“That’s my main hesitation at the moment. I’m actually quite nervous to go on this trip because it’s so long. Can you imagine? Four months. Three months getting there and I’m gonna come back in around a month. And I really, really will miss all my ships, I’ll miss the stations…”

We decide to go to the Pallaeni system, where the expedition is taking off at 8pm this evening, to see if anyone is gathering yet. Erimus tells the Doctor over comms that he has just accidentally collided with a police vessel and taken 9% hull damage. “A great start to the expedition,” he says.

Erimus himself has already done this trip three times in his ship the DSS Beagle (Beagle Point, the final destination, is named after his first journey). This makes him one of the most prolific trailblazers in the game. Dr Kaii hasn’t gone further than Sagittarius A, the system in the centre of our galaxy that houses the supermassive black hole he describes as “the anchor of the galaxy”. But even this is an incredibly long journey to undertake. He says it is worth it to see the “anchor”.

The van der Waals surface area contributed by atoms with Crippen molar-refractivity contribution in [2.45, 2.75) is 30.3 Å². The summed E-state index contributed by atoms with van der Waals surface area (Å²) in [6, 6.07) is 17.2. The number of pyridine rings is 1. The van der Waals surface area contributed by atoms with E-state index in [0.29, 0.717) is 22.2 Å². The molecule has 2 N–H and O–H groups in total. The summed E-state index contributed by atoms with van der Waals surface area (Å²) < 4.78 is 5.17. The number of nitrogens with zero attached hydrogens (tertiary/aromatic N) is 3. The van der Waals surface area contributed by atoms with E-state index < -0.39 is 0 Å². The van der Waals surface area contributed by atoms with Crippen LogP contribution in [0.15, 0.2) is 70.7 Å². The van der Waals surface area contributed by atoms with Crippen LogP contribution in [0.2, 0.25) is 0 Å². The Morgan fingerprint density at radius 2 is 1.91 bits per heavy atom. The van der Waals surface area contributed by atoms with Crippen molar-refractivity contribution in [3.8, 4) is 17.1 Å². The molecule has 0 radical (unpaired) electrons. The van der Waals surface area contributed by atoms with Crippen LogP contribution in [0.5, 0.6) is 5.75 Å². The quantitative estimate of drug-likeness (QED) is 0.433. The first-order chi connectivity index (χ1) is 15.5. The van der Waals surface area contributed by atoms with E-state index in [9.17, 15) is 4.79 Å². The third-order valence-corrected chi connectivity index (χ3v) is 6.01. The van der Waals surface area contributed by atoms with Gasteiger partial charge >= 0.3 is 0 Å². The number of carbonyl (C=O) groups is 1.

“It’s basically the same as every other black hole except it’s huge. And you can perceive that by the way it distorts the world around it. But it’s not dangerous, it’s just stunning. And it feels very good to arrive there.”

But can you even get a sense of the scale of it?

“Yes, you can. Because it does manifest differently, unlike stars. The large stars and small stars basically look the same because of the distance you can get to them. Sagittarius A is different from other black holes. It definitely feels bigger and you can get a lot closer to the event horizon.”

We arrive in Pallaeni and head towards the planet where the flotilla will be gathering. There are people on the surface already, ships settled at a base camp near one of the planet’s manned facilities. The planet itself is misshapen and lumpy – it looks more like a potato than a sphere. I pull into the wake of the DSS Beagle and begin an orbital descent, following Erimus, ever the trailblazer, to base camp.

I haven’t done many of these planetary landings but the planet’s low gravity (it is about 0.02 the mass of earth) means I am unlikely to crash. My ship pulls out of orbit and enters the “gliding” phase, which is effectively a superfast free fall. It is the most worrying part of landing. As the ground rushes towards me, all the fine details of the surface spring up. At this point you are supposed to glide as far down as possible, so you get to the ground faster. But I pull up and abort the glide 30km above the surface, just to be on the safe side. I start trundling toward the camp. Erimus and the Doctor are already on the ground.